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Nepal: Census Methodology

(extracted from case study)

1993 Census

Coverage

The main objective of the 1993 census was to create a database on the positions and employees in the civil service capable of producing timely and relevant information in any desired format. The census was extended to the entire country and covered all ministries, departments and regional/district level offices. The entire census was conducted during the calendar year 1993.

Two separate schedules were prepared, one for the permanent personnel and the other for temporary personnel. The data fields were:

  • gender
  • age
  • educational attainment (highest level of academic degree acquired)
  • length of service
  • type of service (e.g. administrative, health)
  • category (e.g. administrative, technical)
  • tenure (e.g. permanent, temporary)
  • level (e.g. gazetted, non-gazetted)
  • average monthly earnings (e.g. salaries and allowances excluding income form other sources if any).

Methodology

Before launching the actual fieldwork, a publicity campaign was carried out via the Ministry of Home and Finance. During the actual fieldwork, the field personnel contacted the relevant respondent, usually the office chief, via the Chief District Officer. The respondents were fully briefed and instructed in the methods of completing the census schedule. During the census enumeration, the census officer verified the completed schedules against the list of employees on the payroll of the concerned office. In order to ensure the accuracy of the data, the field staff checked the attendance register and counted the number of employees. The completed schedules were collected by the field personnel and brought to the central office of the MOGA before being forwarded to the National Computer Center where the results were processed. The work was carried out in four stages, and ultimately, the census was completed within ten months.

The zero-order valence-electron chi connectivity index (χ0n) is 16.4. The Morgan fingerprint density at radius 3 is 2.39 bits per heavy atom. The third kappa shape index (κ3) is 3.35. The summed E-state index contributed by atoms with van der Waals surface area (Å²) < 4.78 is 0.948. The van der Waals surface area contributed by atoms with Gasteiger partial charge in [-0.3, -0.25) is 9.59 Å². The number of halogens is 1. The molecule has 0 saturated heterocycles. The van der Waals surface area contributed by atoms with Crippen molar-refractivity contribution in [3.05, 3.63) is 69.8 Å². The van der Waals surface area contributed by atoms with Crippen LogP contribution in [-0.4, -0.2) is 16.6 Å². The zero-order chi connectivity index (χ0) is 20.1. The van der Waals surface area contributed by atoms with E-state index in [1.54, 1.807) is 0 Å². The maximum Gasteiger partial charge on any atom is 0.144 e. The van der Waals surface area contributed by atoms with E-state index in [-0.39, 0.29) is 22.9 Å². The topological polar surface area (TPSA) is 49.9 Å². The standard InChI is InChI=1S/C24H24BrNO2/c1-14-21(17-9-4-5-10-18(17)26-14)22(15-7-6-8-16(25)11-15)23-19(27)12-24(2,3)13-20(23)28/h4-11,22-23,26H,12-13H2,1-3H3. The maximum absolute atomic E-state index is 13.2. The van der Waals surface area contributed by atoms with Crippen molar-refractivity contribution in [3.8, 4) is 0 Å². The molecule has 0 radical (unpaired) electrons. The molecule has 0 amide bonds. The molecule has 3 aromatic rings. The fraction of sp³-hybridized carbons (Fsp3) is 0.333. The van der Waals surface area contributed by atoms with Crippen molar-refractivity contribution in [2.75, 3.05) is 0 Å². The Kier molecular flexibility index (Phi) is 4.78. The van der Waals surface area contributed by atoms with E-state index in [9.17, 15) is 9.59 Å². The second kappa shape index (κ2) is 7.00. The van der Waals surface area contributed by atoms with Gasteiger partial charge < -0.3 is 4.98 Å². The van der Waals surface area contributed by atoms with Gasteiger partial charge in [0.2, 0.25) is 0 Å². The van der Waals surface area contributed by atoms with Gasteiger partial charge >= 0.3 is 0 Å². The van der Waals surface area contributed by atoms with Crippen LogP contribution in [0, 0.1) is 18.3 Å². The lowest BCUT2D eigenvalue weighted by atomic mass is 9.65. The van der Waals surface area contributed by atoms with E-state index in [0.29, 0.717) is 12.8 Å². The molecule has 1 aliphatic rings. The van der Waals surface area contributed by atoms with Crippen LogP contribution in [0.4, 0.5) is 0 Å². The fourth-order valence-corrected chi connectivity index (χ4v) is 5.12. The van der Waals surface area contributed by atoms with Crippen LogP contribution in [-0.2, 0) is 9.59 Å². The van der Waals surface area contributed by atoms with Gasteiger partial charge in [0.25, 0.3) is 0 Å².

The data were analyzed in detail and a whole range of statistics were produced, providing a snapshot of the composition and of the Civil Service and of pay patterns in 1993. However, no systems were introduced to ensure the ongoing accuracy of the database or to relate it to the control of the payroll.

1999/2000 Census

Coverage

The 1999/2000 census was another attempt to gain information about the size and composition of the Civil Service, but it was not clear whether it was supposed to be a one-off head count or a platform for a computerized personnel information system. Certainly the methodology was not rigorous enough to provide reliable data that could be verified against the payroll.

The terms of reference for the international consultants supporting census exercise were as follows:

  • Undertake a detailed update of the earlier civil service census, providing a gender disaggregated database.
  • Conduct a census of the ten services that form Nepal's Civil Service.
  • Construct a computerized database and backup system to store and retrieve this information; select and provide appropriate hardware and software.
  • Advise MOGA on the optimal organizational and managerial set-up and develop business processes appropriate for maintaining and updating the database.
  • Train MOGA staff in these functions and ensure compatibility with the Ministry of Finance payroll and budget information databases so that the systems can be interlinked in a follow-on project.

The census was designed to cover temporary and permanent staff in terms of:

  • class (gazetted, non-gazetted)
  • position (administrative, technical)